YEREVAN—Aramazt Kalayjian, an American Armenian who repatriated to Armenia in 2012, is directing a documentary about the Ethiopian Armenians.
Kalayjian will be returning to Ethiopia in March to continue the second phase of production with crew members, Marie Claire Andrea (Producer), Miles McNulty (Associate Director) and Tamirat Mekonen (Cinematographer). Ani Jilozian (Editor), Saro Paparian (Sound Designer), and Raffi Wartanian (Associate Writer) are part of the crew involved in post-production which will be completed in Yerevan, Armenia.
Currently, Kalayjian has interviewed 35 members of the Armenian community, 10 famous Ethiopian musicians, 3 researchers of Ethiopian-Armenian history, and two members of Ethiopian Orthodox clergy. Release date is slated to be in April of 2014
About the Ethiopian Armenians
The Ethiopian Armenians’ phenomenal achievements have contributed greatly to Ethiopian society. Armenians brought the first car to Ethiopia, imported guns to help stave off Italian invasion, and created the first Ethiopian national anthem. Forty Armenian Genocide survivors, orphaned and living in Jerusalem, were adopted by Emperor Haile Selassie I to create the first imperial orchestra of Ethiopia. One Armenian man raised a generation of musicians and singers who have moved on to create an addictive form of big-band jazz that has found an international name today.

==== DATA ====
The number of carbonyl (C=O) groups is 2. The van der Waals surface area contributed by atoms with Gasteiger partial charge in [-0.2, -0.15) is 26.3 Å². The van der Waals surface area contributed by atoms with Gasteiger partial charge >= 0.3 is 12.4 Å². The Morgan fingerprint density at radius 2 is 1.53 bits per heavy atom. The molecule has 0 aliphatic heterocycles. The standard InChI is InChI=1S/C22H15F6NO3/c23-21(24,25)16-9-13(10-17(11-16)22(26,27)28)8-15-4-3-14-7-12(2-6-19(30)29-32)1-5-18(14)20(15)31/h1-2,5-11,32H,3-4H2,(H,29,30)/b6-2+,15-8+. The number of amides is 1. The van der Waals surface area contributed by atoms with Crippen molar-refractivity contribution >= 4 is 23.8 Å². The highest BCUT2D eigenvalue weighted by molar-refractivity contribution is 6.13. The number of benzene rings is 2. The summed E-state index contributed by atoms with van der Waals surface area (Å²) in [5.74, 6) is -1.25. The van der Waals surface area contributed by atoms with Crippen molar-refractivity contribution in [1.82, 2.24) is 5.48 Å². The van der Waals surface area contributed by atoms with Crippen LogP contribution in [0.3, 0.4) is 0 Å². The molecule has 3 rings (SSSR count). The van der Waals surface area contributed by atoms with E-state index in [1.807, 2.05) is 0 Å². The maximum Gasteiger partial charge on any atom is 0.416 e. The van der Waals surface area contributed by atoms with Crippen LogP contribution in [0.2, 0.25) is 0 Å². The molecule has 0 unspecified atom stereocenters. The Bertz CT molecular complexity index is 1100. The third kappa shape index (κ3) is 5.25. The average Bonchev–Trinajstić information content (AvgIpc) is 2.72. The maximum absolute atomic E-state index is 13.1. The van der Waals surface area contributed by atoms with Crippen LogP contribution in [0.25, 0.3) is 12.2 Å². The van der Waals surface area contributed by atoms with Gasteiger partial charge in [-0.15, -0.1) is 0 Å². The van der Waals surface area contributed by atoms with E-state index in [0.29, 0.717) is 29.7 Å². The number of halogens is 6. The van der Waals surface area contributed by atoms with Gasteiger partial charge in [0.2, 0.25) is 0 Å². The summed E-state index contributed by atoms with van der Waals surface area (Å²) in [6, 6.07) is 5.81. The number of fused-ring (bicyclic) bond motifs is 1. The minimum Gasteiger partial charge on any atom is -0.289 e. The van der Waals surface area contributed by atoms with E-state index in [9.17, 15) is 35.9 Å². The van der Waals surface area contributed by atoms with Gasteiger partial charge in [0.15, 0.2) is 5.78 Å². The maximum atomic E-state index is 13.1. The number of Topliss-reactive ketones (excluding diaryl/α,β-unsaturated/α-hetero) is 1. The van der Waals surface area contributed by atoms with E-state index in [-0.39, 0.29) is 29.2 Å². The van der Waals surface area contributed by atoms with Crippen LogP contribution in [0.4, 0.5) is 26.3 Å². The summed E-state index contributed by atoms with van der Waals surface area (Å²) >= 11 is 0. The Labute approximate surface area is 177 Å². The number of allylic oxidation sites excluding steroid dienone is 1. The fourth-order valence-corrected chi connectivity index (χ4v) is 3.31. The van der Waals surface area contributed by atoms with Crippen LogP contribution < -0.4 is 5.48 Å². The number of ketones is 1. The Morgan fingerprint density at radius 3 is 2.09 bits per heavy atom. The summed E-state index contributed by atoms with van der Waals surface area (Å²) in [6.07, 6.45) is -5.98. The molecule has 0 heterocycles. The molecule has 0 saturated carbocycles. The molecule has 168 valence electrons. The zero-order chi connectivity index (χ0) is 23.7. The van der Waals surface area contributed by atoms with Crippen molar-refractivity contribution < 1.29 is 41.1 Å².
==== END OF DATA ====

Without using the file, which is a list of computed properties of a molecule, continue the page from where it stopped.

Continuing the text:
Ethiopian Armenians have also met with challenges. They’ve struggled to gain acceptance into a larger Ethiopian society and many of their properties, businesses, and homes have been usurped. They’ve seen an exodus of their community members, many of whom fled the communist Derg Regime. There are no more than 100 members of the Ethiopian Armenian community left in Ethiopia.
About TEZETA [The Ethiopian Armenians]
The Ethiopian Armenians’ story has rarely been told.
In Ethiopia, the communist Derg regime re-wrote much of Ethiopian history in an attempt to erase the history of imperial influence on their society, an influence that Armenians benefitted from owing to their trusted and religious connection to the royalty. There are few and rare books that document Armenians’ migration to Ethiopia. There are few researchers focusing on that history today. Only recently have historians and researchers begun to center their attention on this unique bond and kinship that has lead to a fruitful cultural romance over the centuries.
This documentary aims at creating a first-ever international film that will highlight the unique connection between Ethiopians and Armenians. In order to continue filming with high quality production, the TEZETA crew needs funds for equipment, travel, crew-hire, permits and boarding.